Going in, I'm expecting the 5mm Stratus to be a close match to a 5mm Pentax XW. I wouldn't expect the Stratus coatings to be as good as Pentax coatings--no one's are--so the Stratus will probably have a bit lower contrast than the XW. It also wouldn't surprise me if the Stratus showed some flaring if a bright object is just outside the field of view. In longer focal lengths, I'd expect the Stratus to show somewhat more field curvature than the Pentax XW, but at 5mm I expect neither will show any noticeable field curvature.

I almost didn't order the Stratus, in the expectation that I'd be satisfied with nothing less than the Pentax XL, but after thinking about it, I decided to go ahead and order the Stratus. If nothing else, my astronomer readers will be interested in finding out how well or poorly the Stratus eyepieces compare to premiums. And I can always sell it if I don't like it.


Thursday, 12 January 2006
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16:12 - I've fininished proofing the QC2 galleys for Repairing & Upgrading Your PC, and sent my comments back to O'Reilly. At this point, I'm whacked. Proof-reading is very hard work. I think I'll take the rest of the day off and dive back into the astronomy book tomorrow.

Most Windows users I speak with are not just blind to the fundamental design flaws in their chosen operating system, but seem to be in a state of active denial. One such person commented to me the other day that coverage of the WMF flaw was "overblown" and that it had turned out to be "not so bad after all."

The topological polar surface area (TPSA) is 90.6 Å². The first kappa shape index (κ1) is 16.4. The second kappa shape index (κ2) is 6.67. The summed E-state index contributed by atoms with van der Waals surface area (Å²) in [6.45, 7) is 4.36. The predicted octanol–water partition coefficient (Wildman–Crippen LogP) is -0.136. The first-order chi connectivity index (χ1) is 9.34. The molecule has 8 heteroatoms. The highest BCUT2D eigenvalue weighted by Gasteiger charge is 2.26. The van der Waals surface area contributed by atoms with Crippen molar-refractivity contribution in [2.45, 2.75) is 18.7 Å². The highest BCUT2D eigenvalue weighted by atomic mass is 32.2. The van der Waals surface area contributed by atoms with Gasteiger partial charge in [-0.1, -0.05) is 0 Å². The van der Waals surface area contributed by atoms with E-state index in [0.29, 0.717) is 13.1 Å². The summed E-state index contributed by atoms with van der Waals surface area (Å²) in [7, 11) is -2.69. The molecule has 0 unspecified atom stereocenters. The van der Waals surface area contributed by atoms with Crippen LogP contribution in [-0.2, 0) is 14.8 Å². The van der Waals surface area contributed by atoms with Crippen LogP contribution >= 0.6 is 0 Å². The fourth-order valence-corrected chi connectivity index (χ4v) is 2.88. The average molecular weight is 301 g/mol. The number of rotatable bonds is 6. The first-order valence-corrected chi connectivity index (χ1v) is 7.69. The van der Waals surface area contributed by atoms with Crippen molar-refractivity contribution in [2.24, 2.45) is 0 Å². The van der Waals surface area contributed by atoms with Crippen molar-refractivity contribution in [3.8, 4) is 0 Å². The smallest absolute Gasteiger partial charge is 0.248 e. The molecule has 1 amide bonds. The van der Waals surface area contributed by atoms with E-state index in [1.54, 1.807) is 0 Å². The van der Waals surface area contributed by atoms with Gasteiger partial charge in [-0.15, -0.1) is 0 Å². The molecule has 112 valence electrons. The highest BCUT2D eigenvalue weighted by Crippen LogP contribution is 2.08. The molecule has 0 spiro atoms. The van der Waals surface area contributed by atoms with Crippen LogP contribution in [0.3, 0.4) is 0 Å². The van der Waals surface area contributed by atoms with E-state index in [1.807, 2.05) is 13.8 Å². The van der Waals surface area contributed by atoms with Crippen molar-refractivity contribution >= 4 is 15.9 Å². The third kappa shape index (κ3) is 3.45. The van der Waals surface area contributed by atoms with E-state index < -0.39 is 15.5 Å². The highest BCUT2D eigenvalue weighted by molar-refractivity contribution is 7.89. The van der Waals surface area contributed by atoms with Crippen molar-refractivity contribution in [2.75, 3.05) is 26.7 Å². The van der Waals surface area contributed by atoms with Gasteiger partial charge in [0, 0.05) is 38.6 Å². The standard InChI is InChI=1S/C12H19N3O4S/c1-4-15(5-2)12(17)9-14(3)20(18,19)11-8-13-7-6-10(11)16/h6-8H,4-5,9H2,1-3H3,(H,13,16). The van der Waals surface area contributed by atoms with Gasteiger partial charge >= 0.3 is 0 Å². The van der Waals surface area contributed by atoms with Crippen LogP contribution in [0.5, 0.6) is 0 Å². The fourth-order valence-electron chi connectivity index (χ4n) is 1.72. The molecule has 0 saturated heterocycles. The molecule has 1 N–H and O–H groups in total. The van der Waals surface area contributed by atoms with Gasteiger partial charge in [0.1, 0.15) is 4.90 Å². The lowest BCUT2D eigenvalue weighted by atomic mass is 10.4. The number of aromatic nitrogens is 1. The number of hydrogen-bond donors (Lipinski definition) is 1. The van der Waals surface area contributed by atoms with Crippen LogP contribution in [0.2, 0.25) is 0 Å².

Not so bad? Not so bad as what? If there can be said to be levels of catastrophic when it comes to security holes, this one takes top honors. I know it's an old joke, but in this case it's true. The WMF flaw is not a bug; it's a feature. Microsoft intentionally designed this behavior into the way Windows handles WMF formatted files, and somehow never noticed that by doing so they'd left a backdoor big enough to drive an armored division through.

When my correspondent further stated that very few systems had been victimized by exploits against this flaw, I asked him, "How do you know? How could you ever know?" I don't know. Microsoft doesn't know. No one knows. There could be "only" a million systems that have fallen victim to this design feature. Or there could be ten million, or a hundred million by now. We'll never know, because the exploits against the WMF hole are directed against a feature of Windows that allows the malefactors to have their ways with the compromised systems.